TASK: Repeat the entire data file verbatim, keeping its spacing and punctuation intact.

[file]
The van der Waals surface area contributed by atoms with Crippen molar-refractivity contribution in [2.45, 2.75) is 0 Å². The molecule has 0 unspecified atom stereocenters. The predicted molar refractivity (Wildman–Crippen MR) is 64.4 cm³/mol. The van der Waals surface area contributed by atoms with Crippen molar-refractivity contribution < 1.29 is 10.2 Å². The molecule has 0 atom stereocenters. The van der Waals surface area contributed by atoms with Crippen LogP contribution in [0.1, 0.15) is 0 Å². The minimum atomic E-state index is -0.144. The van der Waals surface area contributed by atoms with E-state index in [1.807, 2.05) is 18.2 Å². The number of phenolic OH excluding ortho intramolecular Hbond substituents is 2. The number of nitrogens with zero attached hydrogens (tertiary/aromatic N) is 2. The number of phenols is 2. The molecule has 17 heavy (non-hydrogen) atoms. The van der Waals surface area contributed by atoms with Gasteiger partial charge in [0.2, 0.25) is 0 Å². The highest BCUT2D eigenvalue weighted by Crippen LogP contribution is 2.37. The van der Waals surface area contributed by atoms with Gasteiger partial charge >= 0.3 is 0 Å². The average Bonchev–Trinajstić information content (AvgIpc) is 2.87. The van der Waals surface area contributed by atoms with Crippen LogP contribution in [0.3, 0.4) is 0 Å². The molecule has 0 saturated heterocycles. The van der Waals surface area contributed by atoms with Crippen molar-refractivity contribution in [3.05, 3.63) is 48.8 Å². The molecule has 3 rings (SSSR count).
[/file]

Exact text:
The van der Waals surface area contributed by atoms with Crippen molar-refractivity contribution in [2.45, 2.75) is 0 Å². The molecule has 0 unspecified atom stereocenters. The predicted molar refractivity (Wildman–Crippen MR) is 64.4 cm³/mol. The van der Waals surface area contributed by atoms with Crippen molar-refractivity contribution < 1.29 is 10.2 Å². The molecule has 0 atom stereocenters. The van der Waals surface area contributed by atoms with Crippen LogP contribution in [0.1, 0.15) is 0 Å². The minimum atomic E-state index is -0.144. The van der Waals surface area contributed by atoms with E-state index in [1.807, 2.05) is 18.2 Å². The number of phenolic OH excluding ortho intramolecular Hbond substituents is 2. The number of nitrogens with zero attached hydrogens (tertiary/aromatic N) is 2. The number of phenols is 2. The molecule has 17 heavy (non-hydrogen) atoms. The van der Waals surface area contributed by atoms with Gasteiger partial charge in [0.2, 0.25) is 0 Å². The highest BCUT2D eigenvalue weighted by Crippen LogP contribution is 2.37. The van der Waals surface area contributed by atoms with Gasteiger partial charge >= 0.3 is 0 Å². The average Bonchev–Trinajstić information content (AvgIpc) is 2.87. The van der Waals surface area contributed by atoms with Crippen LogP contribution in [0.3, 0.4) is 0 Å². The molecule has 0 saturated heterocycles. The van der Waals surface area contributed by atoms with Crippen molar-refractivity contribution in [3.05, 3.63) is 48.8 Å². The molecule has 3 rings (SSSR count).